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Worm composting all year round
I’m a great fan of wormeries. I feed all my kitchen waste to the hungry brandling worms inside the wormery bins, who turn it into wonderful compost.
There’s been a definite chill in the air for the past few days, so I’ll move the bins into my unheated greenhouse before the temperature drops too much. In winter the worms can die of cold and the contents of the bins can even freeze solid. Wormeries don’t need to be put in a heated place; it’s enough to avoid freezing conditions. Some gardeners just wrap their wormeries with insulation, such as bubble polythene, to keep out the cold.
I’ve always added small quantities of newspaper to my worm bins, usually by wrapping peelings in a few pages before adding them to the bin. However, cardboard egg cartons and toilet roll tubes can be torn up and mixed into worm bins, too. One wormery manufacturer recommends adding up to 30 per cent dry cardboard or newspaper to help absorb moisture as the kitchen waste is broken down.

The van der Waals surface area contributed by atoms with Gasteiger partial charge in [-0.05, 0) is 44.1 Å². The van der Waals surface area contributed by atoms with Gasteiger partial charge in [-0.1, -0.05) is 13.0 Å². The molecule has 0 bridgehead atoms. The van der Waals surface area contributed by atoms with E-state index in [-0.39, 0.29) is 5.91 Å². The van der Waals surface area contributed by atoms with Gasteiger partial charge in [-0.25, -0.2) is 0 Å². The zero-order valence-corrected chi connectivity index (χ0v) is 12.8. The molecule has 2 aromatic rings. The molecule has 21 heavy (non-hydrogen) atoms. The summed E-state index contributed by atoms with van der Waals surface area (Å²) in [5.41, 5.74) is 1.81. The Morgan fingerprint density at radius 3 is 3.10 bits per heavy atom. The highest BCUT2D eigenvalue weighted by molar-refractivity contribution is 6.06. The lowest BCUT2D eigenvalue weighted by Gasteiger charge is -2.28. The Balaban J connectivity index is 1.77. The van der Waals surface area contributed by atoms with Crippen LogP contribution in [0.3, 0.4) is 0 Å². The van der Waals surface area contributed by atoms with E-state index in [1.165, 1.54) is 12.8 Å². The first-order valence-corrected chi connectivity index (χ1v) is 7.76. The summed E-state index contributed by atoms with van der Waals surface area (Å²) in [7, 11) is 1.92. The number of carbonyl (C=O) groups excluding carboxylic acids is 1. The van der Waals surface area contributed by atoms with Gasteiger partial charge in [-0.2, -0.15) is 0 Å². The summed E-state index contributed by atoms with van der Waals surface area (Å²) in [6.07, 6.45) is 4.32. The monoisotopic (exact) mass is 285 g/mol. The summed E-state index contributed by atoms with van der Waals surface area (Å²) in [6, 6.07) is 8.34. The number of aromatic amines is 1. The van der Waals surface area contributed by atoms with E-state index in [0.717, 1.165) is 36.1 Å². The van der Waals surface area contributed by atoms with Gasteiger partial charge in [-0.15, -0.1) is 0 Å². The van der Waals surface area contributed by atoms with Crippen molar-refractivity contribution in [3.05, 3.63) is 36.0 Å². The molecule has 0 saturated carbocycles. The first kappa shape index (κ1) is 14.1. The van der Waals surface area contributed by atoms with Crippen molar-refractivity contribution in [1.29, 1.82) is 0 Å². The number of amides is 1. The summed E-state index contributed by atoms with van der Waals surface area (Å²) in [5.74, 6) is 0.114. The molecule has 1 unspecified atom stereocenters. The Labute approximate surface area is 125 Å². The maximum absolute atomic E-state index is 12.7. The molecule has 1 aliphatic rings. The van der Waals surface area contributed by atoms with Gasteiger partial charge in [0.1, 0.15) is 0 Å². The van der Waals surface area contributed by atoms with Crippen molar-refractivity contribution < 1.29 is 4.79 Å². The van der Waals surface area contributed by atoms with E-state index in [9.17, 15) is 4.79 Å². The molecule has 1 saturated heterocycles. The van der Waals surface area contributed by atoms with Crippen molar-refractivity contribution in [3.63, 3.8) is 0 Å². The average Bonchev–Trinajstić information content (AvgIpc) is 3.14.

When I wrote a blog on worm bin composters a couple of years ago it was great hearing from other wormery fans. One person wrote in the comments section that she wanted to start using the technique to grow worms for her angling husband to use as bait.
For me it’s all about recycling, and turning waste into useful compost. By keeping my worms warm over winter, they’ll continue feeding on the peelings, banana skins and vegetable waste I add each week – along with the paper and cardboard, too.
When it’s fully broken down I’ll use the new compost to improve my soil, sprinkling it around newly planted bulbs and divided perennials. And with the cost of gardening forever on the increase I’ll save a small fortune on bags of soil improvers and compost from the garden centre.
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